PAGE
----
/ Arf Credit Line / Arf Blog
September 22, 2021

What Is Prefunding and How Does It Work?

Cross-border money transfers usually flow through a correspondent banking network that consists of chains of banks, cooperatively working to transfer funds from the payer to the payee. However, this model is problematic, as it adds extra time and cost to money transfers, and demands a lot of operational effort on the banks’ side.

Since real-time, instant cross-border payments are still not achieved, the current system quick-fixes the problem by ‘prefunding’.

Let’s say there is Bank A in Germany, a respondent bank, and Bank B in Singapore, which is Bank A’s correspondent partner. In the correspondent banking model, Bank B holds deposits owned by Bank A. When Bank A wants to transfer money to Singapore on that day, Bank B pays out from the deposits of Bank A, before the settlement is met. ‘Pre’ in the prefunding stands for ‘before’ the actual settlement takes place, which will happen in 3-4 days later due to the shortcomings of the current system. In other words, prefunding is basically keeping balances in relevant accounts in different countries to shorten the time circuit needed for a cross-border payment.

Prefunding, Correspondent Banking

In prefunding, each participant deposits cash to the expected value of its maximum net obligations for the next settlement cycle, eliminating the settlement risk in the payment system.[1] In case a participant fails, they have already provided the funds to cover their liabilities.[2] It also provides intraday liquidity management, which is essential for the payment system to run easily and without failure.

To put it simply, prefunding operates as a ‘patch’ to overcome the shortcomings of the correspondent banking model. And as all patches in financial models, it comes with trade-offs:

  • Tied capital: Especially when there are long settlement cycles, prefunded capital acts as a barrier to entry for most new players in the industry, such as challenger banks and non-bank payment service providers (PSPs), that have limited cash to use for prefunding.[3]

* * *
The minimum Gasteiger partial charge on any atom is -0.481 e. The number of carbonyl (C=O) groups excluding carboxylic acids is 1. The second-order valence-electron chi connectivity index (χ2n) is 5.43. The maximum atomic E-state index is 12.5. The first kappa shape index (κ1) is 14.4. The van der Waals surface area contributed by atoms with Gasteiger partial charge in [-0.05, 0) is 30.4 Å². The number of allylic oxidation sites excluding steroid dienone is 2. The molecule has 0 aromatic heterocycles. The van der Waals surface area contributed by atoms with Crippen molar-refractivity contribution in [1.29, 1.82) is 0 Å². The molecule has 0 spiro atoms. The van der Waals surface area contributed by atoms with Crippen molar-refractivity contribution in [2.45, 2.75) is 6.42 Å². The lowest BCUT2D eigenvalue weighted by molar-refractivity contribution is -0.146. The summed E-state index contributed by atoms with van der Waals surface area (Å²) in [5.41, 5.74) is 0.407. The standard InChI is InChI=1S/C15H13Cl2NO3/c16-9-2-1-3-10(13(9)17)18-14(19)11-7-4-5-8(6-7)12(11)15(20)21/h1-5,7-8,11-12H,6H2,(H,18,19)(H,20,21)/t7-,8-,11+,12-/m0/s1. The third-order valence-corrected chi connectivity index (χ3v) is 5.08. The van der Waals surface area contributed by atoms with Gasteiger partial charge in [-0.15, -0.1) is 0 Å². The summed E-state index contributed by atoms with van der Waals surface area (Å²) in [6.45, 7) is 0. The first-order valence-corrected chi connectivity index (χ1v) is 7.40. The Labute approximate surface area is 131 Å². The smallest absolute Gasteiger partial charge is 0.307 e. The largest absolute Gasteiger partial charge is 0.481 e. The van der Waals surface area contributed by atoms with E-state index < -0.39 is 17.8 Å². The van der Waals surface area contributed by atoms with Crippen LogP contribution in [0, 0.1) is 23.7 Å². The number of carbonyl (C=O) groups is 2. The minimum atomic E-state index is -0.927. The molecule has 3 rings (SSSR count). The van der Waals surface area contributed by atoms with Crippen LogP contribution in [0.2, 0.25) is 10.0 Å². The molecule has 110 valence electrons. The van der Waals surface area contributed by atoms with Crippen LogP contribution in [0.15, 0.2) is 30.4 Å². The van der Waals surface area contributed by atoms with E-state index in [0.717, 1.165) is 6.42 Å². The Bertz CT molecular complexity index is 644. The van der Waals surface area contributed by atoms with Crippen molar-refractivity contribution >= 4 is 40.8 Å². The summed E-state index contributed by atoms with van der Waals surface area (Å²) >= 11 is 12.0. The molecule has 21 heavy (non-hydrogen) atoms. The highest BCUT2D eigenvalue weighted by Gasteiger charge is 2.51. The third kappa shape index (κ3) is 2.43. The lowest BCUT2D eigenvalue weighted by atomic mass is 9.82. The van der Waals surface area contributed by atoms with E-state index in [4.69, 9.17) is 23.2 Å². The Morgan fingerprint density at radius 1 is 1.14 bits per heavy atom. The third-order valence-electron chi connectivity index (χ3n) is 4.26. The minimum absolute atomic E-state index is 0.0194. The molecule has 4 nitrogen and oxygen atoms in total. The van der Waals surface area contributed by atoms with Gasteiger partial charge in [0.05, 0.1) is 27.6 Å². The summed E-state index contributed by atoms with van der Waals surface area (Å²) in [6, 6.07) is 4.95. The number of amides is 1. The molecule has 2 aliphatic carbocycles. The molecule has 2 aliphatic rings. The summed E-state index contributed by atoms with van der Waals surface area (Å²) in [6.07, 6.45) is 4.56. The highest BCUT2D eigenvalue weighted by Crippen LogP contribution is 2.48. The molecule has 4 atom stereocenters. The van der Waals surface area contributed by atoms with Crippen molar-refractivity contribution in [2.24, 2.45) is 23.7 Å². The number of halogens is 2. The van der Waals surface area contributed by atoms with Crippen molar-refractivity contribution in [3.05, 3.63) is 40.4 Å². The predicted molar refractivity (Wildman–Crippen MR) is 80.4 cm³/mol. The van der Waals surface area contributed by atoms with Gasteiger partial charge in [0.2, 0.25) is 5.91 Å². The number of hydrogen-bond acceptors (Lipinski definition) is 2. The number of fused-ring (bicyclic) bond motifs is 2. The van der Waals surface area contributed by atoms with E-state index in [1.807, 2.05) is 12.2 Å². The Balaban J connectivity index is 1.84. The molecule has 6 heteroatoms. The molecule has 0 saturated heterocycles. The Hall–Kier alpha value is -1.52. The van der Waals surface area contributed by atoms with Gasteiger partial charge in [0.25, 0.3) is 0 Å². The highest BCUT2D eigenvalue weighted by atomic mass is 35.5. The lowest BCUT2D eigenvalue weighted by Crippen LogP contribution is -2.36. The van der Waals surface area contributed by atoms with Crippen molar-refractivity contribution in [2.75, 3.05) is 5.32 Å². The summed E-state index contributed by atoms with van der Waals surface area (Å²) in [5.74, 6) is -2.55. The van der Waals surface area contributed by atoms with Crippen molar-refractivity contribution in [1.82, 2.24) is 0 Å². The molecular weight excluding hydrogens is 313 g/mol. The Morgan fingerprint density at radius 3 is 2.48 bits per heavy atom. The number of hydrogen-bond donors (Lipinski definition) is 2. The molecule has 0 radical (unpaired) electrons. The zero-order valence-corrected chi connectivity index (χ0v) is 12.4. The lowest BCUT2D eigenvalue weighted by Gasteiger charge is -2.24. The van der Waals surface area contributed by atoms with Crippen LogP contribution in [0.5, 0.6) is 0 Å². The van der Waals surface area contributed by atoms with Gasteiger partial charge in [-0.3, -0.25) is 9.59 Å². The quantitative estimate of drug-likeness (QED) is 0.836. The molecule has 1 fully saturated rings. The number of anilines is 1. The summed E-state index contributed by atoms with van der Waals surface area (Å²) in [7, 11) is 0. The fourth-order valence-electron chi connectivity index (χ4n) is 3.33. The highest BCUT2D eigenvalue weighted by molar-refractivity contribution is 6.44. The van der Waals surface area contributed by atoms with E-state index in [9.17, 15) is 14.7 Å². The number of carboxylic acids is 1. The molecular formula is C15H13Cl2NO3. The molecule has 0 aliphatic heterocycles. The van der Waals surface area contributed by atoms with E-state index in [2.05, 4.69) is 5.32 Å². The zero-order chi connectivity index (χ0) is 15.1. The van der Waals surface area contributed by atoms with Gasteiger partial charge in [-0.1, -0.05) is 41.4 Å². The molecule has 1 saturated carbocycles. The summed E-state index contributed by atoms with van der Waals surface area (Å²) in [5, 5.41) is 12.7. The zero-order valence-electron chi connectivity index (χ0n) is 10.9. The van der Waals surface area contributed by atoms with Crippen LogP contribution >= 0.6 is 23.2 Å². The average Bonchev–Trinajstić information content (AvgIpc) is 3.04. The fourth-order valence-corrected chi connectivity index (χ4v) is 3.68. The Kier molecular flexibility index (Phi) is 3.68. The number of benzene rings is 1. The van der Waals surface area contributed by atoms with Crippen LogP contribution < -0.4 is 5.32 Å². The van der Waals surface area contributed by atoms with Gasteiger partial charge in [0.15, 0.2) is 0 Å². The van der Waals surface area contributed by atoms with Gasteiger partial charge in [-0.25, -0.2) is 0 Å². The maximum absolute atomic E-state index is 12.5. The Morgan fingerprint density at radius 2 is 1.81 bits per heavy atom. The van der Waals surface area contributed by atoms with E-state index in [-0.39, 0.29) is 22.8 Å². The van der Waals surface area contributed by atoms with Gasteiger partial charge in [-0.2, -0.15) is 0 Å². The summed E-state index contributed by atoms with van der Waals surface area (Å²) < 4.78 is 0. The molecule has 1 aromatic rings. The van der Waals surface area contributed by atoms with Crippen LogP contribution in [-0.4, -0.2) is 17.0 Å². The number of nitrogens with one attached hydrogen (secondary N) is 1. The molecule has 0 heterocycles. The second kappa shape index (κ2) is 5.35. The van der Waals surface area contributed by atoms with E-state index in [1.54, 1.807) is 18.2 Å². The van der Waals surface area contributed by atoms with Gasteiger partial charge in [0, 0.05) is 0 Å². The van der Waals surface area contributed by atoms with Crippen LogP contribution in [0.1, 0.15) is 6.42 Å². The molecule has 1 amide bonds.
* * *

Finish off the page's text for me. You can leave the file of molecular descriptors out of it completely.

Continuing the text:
• Opportunity cost: It causes an increase in both financial and opportunity costs, due to the exposure to FX conversion rates, liquidity costs, and the tied capital that could be used for another business opportunity.
  • Operational inefficiency: A massive business development effort along with the investment of people, time, and money are required to find trusted partners who will not take your money and run away with it.
  • Additional risks: While prefunding plays a critical role in minimizing risks associated with payment delays and failures, it can create new credit risks in the financial system, for example, if commercial banks offer loans to support the prefunding in a foreign currency.[4]

These challenges need to be addressed as soon as possible to enhance cross-border payments.[5] It is almost 2022, and cross-border payments are still lagging behind domestic ones in terms of time, cost, and transparency. To achieve instant cross-border payments, the global financial system needs more than just a workaround.

[1] https://www.finextra.com/blogposting/11586/how-can-we-handle-settlement-for-cross-border-immediate-payments

[2] https://www.bankofengland.co.uk/-/media/boe/files/payments/boesettlementaccounts.pdf

[3] https://www.finextra.com/blogposting/11586/how-can-we-handle-settlement-for-cross-border-immediate-payments

[4] https://www.bis.org/publ/qtrpdf/r_qt2003h.htm

[5] https://www.fsb.org/wp-content/uploads/P090420-2.pdf

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